Human Nature Doesn’t Change
Steven Den Beste (I seem to be making a habit of commenting on his stuff) has a piece up entitled “Truth is Stranger than Fiction“ about a specific form of backlash against the bureacratic red tape that is part and parcel of the EU. Read Steven’s (short) piece, if you have not, because it is not exactly excerptable.
Steven asks two specific questions that I’d like to answer:
Can Europe avoid this nightmare? Do there exist people there who recognize the peril and who still are willing to work to prevent it?
IMHO, the answer to the first question is “no.” And the reason has to do with the answer to the second question. Certainly there are people in Europe who recognize the peril and are still willing to work to prevent it. But they are far too few to affect the flood. One of the pieces Steven quotes says this:
[A]t the heart of (Kafka’s) obsessive and horrifying narratives is an unfathomable bureaucracy, one that has emerged through a combination of inertia, default, and the institution of political power, perpetuating itself by feeding upon the rights of the people it was ostensibly designed to serve.
I submit that Kafka’s vision is merely the behavior of human nature with respect to “popular government” writ to its logical extreme: The maximization of the regulatory power of government with the minimalization of individual responsibility and accountability.
The only thing that actually prevents a completely Kafka-esque bureacracy is also human nature – the desire in a few to be the ones with their hands on the reins, even if, as the song goes, the reins are chains on their hands and they’re riding upon a train.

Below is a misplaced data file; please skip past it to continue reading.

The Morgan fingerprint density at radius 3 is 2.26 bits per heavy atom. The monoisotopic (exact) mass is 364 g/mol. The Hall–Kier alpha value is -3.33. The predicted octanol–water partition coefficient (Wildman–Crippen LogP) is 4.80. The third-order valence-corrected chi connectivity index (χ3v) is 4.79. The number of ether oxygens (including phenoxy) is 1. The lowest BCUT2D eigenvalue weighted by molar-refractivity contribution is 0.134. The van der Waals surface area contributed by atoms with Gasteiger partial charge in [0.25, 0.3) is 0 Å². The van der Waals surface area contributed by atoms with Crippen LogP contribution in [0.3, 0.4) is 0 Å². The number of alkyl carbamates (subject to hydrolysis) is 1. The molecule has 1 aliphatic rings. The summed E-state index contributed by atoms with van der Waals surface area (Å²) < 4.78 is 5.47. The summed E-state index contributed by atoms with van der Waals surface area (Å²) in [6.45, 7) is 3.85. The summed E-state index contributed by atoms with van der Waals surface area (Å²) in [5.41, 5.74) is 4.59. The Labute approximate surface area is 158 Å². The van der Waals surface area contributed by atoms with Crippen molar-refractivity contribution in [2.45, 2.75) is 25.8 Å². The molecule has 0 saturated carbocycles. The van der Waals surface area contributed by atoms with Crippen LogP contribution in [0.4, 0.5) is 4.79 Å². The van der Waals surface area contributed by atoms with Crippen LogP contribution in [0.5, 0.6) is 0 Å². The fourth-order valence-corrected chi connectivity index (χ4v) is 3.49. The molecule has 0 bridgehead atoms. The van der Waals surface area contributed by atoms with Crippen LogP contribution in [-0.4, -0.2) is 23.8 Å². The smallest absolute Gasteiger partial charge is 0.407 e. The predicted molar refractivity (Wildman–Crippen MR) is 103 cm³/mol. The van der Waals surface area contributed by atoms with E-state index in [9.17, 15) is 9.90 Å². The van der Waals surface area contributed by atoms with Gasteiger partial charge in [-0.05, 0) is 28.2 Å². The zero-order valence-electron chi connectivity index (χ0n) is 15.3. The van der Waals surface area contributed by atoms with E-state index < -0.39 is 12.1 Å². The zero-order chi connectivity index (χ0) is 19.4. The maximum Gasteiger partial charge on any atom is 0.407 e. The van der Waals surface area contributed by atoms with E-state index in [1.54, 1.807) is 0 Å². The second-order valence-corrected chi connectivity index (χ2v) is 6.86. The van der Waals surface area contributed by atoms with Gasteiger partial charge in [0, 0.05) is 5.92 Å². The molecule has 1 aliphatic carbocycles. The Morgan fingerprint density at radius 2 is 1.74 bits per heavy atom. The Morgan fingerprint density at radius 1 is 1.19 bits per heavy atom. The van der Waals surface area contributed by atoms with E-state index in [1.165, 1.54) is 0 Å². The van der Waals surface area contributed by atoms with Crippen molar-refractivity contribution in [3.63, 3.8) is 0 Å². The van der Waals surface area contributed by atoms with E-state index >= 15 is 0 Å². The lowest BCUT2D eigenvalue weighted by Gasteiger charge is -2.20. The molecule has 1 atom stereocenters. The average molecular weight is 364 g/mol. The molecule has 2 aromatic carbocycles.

The purpose of our (apparently aberrant) Constitutional Republic was to build a government that could not “perpetuate itself by feeding upon the rights of the people it was ostensibly designed to serve.” By all appearances, that government too has “through a combination of inertia, default, and the institution of political power” finally headed down Kafka’s path. We’re just not as advanced along it as Europe.
But there are people here who clamor for it.
It’s human nature.
UPDATE: This piece describes, I believe accurately, the human nature behind Robert Conquest’s Second Law:
Any organization not explicitly rightwing over time drifts leftward.
It’s a good companion to this one. And it’s why, though there are people “who recognize the peril and who still are willing to work to prevent it,” there are almost never enough of us to circumvent Conquest’s law until we’ve all descended back into bondage. It also explains Tytler’s cycle.
UPDATE 5/16 9:55PM: A commenter, Dave Schuler of The Glittering Eye wrote:
While I do agree with you about the consistency of human nature, I can’t say that I agree with John Ray’s analysis. The Left has no special monopoly on elitism or authoritarianism/totalitarianism. Those on the Right would be just as happy to impose their ideas forcibly on others—they just have different ideas.
Part of the same human nature you’re talking about ensures it’s a pretty rare individual that doesn’t want to impose his views on others.
I responded, but it piqued something, so I hunted through my archives for a piece I wrote back when we were (only half-jokingly) promoting the Reynolds/Lucas 2008 candidacy – back when I wasn’t quite as pessimistic as I am now about government. It’s entitled History Calls – Will We Answer? (The answer is, apparently, “No” for the same reason I gave above – there aren’t enough of us.)
Anyway, it’s still a good piece, and it’s another good companion to this one, probably better than the John Ray piece linked above. In it, I quote something I found on the web long ago that answers Dave’s contention better than I did in the comments:
It stands to reason that self-righteous, inflexible, single-minded, authoritarian true believers are politically organized. Open-minded, flexible, complex, ambiguous, anti-authoritarian people would just as soon be left to mind their own fucking business. – R.U. Sirius